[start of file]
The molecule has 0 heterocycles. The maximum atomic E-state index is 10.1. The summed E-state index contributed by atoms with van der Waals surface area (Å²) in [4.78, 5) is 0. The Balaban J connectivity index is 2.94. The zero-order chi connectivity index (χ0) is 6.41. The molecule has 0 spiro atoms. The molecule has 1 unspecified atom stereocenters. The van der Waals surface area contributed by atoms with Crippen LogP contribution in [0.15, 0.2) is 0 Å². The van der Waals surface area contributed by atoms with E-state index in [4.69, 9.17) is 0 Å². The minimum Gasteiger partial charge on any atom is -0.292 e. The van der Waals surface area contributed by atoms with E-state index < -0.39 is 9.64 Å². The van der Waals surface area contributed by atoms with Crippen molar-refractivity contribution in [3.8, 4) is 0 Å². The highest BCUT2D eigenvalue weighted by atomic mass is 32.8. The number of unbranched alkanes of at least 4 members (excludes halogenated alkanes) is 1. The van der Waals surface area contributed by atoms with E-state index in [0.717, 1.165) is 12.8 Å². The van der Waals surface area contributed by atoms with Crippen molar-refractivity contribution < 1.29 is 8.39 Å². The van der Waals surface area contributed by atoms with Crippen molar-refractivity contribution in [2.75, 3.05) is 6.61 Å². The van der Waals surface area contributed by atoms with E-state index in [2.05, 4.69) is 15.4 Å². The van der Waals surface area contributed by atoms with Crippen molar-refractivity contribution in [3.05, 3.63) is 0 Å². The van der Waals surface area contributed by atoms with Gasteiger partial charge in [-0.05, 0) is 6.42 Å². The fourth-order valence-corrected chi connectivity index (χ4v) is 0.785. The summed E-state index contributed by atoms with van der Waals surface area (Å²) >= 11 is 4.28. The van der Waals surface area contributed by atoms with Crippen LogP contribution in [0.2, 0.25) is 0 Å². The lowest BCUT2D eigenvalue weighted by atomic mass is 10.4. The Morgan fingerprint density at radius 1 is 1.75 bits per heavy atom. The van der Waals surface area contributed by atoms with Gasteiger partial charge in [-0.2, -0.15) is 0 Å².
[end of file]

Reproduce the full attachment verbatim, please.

The molecule has 0 heterocycles. The maximum atomic E-state index is 10.1. The summed E-state index contributed by atoms with van der Waals surface area (Å²) in [4.78, 5) is 0. The Balaban J connectivity index is 2.94. The zero-order chi connectivity index (χ0) is 6.41. The molecule has 0 spiro atoms. The molecule has 1 unspecified atom stereocenters. The van der Waals surface area contributed by atoms with Crippen LogP contribution in [0.15, 0.2) is 0 Å². The van der Waals surface area contributed by atoms with E-state index in [4.69, 9.17) is 0 Å². The minimum Gasteiger partial charge on any atom is -0.292 e. The van der Waals surface area contributed by atoms with E-state index < -0.39 is 9.64 Å². The van der Waals surface area contributed by atoms with Crippen molar-refractivity contribution in [3.8, 4) is 0 Å². The highest BCUT2D eigenvalue weighted by atomic mass is 32.8. The number of unbranched alkanes of at least 4 members (excludes halogenated alkanes) is 1. The van der Waals surface area contributed by atoms with E-state index in [0.717, 1.165) is 12.8 Å². The van der Waals surface area contributed by atoms with Crippen molar-refractivity contribution < 1.29 is 8.39 Å². The van der Waals surface area contributed by atoms with Crippen molar-refractivity contribution in [2.75, 3.05) is 6.61 Å². The van der Waals surface area contributed by atoms with E-state index in [2.05, 4.69) is 15.4 Å². The van der Waals surface area contributed by atoms with Crippen molar-refractivity contribution in [3.05, 3.63) is 0 Å². The van der Waals surface area contributed by atoms with Gasteiger partial charge in [-0.05, 0) is 6.42 Å². The fourth-order valence-corrected chi connectivity index (χ4v) is 0.785. The summed E-state index contributed by atoms with van der Waals surface area (Å²) >= 11 is 4.28. The van der Waals surface area contributed by atoms with Crippen LogP contribution in [0.2, 0.25) is 0 Å². The lowest BCUT2D eigenvalue weighted by atomic mass is 10.4. The Morgan fingerprint density at radius 1 is 1.75 bits per heavy atom. The van der Waals surface area contributed by atoms with Gasteiger partial charge in [-0.2, -0.15) is 0 Å².